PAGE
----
Jesus commanded us ‘Love your neighbour as you love yourself’ which is challenging when you have a common language and a common culture and cultural perspective…at least for the most part. This becomes increasingly challenging when you don’t hold these things in common. Loving our neighbour challenges us daily and varies from week to week as to what it requires of us. Sometimes this is easier one week than the next.
Last week required us to wait with the family as we all waited on the authorities to release the body of a relative who had died the previous week. We had made some preparations but all was placed on hold until we were given the all clear to go ahead with plans. There was some problem with the morgue and also with transportation of the body to the village; as we waited tensions within the family increased. Having little language or understanding of how to grieve with the family it was challenging. Fortunately, after some days of waiting the funeral was held late one afternoon. We travelled about 50kms to the village in an old borrowed ute packed with family members, Craig driving and //ao, our neighbour, directing him where to go. The funeral was a very simple affair with some singing, individuals speaking and a prayer recited. The coffin was placed in a hole dug earlier in the day in the bush and family members threw handfuls of dirt onto the coffin before the guys took turns at using the shovels to fill the hole and to create a mound on top of the grave that was then covered in branches cut from nearby trees.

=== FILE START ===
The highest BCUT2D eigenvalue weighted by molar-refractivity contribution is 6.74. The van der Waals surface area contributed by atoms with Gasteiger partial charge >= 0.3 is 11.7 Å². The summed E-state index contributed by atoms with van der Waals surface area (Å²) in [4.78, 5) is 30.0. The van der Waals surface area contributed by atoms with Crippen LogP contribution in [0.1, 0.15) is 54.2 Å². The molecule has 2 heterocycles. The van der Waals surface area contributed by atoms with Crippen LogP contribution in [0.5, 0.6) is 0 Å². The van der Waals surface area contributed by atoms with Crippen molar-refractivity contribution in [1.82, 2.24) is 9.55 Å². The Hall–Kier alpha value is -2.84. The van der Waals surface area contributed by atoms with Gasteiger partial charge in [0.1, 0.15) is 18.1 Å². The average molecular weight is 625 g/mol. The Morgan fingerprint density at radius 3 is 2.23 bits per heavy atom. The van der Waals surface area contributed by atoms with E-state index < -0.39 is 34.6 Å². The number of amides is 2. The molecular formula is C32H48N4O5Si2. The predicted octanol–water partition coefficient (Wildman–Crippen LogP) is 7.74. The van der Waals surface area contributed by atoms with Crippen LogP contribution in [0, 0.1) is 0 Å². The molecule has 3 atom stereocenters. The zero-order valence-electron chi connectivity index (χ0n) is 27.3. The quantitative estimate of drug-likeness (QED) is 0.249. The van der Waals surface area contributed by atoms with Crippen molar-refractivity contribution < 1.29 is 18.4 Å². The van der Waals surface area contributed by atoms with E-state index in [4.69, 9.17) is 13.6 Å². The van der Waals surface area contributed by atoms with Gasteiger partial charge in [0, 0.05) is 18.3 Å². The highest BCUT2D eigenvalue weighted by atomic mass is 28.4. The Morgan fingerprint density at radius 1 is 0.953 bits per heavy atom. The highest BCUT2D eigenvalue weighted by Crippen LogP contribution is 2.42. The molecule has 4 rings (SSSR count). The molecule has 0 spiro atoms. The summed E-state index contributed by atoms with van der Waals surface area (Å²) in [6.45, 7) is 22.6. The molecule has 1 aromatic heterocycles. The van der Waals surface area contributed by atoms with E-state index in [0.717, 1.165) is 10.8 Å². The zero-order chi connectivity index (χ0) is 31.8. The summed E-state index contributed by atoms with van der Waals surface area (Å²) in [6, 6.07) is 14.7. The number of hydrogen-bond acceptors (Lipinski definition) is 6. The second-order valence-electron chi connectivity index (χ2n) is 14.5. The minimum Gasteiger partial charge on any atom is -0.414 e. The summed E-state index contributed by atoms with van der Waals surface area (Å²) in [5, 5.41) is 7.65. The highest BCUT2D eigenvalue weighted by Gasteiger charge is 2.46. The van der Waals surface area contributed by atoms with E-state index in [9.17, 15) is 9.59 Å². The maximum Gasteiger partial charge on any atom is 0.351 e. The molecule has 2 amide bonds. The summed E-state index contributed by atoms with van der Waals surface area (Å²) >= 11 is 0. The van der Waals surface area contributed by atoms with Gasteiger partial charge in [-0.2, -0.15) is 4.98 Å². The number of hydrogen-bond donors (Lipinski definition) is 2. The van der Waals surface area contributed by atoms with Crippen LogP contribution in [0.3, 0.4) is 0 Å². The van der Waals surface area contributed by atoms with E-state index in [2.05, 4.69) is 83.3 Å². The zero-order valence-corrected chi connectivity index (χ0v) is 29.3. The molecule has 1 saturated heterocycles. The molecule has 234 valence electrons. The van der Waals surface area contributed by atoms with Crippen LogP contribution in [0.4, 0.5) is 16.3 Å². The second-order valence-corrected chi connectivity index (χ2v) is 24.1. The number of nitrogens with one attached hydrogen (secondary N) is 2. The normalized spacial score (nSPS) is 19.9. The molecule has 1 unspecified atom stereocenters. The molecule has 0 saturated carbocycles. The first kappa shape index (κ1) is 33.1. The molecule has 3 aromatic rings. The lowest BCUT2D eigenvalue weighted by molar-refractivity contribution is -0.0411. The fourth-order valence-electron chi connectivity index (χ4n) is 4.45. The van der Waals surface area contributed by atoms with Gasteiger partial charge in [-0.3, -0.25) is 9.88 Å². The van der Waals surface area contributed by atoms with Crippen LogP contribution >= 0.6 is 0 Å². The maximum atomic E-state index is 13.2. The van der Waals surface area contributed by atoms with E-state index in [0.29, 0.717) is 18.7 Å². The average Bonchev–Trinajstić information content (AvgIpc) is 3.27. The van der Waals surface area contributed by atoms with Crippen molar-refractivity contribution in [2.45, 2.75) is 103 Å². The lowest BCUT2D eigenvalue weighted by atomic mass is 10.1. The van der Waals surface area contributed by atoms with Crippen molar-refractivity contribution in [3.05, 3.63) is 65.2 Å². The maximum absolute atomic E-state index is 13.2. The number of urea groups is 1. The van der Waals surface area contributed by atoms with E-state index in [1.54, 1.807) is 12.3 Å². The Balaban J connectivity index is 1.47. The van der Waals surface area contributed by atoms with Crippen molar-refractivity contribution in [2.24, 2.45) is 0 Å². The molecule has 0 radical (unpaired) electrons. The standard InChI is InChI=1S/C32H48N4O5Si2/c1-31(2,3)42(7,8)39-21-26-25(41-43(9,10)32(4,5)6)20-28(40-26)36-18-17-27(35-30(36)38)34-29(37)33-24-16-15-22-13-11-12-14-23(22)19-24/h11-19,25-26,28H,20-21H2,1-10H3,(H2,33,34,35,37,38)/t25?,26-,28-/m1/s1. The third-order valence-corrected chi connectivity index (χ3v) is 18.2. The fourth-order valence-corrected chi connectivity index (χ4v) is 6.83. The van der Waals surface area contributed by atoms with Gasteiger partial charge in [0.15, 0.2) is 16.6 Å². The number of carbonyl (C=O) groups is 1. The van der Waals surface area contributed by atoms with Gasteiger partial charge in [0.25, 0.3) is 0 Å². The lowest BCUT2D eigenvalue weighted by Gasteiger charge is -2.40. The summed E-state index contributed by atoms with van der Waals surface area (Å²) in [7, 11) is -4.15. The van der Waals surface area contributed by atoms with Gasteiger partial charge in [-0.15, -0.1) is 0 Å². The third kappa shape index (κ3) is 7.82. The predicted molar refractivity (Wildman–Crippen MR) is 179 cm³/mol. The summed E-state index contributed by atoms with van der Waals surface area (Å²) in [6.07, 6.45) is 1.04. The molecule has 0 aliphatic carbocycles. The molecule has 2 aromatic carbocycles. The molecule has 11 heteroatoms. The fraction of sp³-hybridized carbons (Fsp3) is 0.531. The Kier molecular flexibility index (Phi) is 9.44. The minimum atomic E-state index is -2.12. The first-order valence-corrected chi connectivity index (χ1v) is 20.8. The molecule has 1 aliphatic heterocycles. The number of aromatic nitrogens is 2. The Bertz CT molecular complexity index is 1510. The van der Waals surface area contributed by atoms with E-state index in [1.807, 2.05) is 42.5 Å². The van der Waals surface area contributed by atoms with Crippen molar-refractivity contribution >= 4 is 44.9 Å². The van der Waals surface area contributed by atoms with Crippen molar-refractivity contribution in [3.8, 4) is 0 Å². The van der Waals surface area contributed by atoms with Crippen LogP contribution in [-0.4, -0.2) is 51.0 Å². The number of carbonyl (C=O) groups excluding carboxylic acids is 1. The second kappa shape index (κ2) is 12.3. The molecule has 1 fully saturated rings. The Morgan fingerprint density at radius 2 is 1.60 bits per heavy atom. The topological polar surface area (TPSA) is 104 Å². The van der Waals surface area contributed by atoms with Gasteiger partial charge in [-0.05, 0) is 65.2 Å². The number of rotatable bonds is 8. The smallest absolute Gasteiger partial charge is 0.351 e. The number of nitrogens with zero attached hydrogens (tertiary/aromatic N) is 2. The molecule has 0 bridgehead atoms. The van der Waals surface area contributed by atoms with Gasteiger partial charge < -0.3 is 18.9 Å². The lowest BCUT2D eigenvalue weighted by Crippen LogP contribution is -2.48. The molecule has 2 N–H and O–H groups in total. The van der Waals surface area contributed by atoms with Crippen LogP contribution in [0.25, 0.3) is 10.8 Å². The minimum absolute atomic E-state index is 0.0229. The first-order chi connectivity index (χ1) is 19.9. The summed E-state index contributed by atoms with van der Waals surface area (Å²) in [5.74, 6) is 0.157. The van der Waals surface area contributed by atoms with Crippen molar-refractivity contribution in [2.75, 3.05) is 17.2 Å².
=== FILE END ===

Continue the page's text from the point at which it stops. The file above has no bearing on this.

Our family lost three members within a 48hour period which was devastating for them. One of the deaths was not unexpected as the man had been seriously ill for some time. The second man got up in the night and was found dead the following morning and his death required an autopsy to determine the cause of death which can be a long and drawn out procedure here depending on the availability of the coroner and whether there are other bodies requiring autopsies. This was then followed by the death of this man’s mother in the village. We have yet to fathom all the ins and outs of what has and is still occurring for the family and may never do so but we are endeavouring to be supportive where we can.
This week we have helped our neighbour to put a concrete floor in his house. Craig and //ao talked about how many bags of cement would be required as well as how thick it would need to be. Craig spoke of the need for sand and gravel to be part of the mix and they talked about where to find these here in Tsumkwe. //ao had no sooner purchased his two bags of cement than we had a “big” rain and so we joked with him that he had brought it on by saying that now was the time to do his floor because the rain had finished!!
Craig and //ao and another couple of younger family members helped to mix the concrete on the floor in the house and then spread it. It was warm work for them in the confines of //ao’s small home. I helped the girls to bring the water from the tap in a variety of containers….it needed many trips back and forth before we had enough. We borrowed a couple of cement floats in order to finish the job and //ao seemed pretty pleased with the result that was achieved. It is now a case of waiting for it to dry before the family can move their belongings back inside.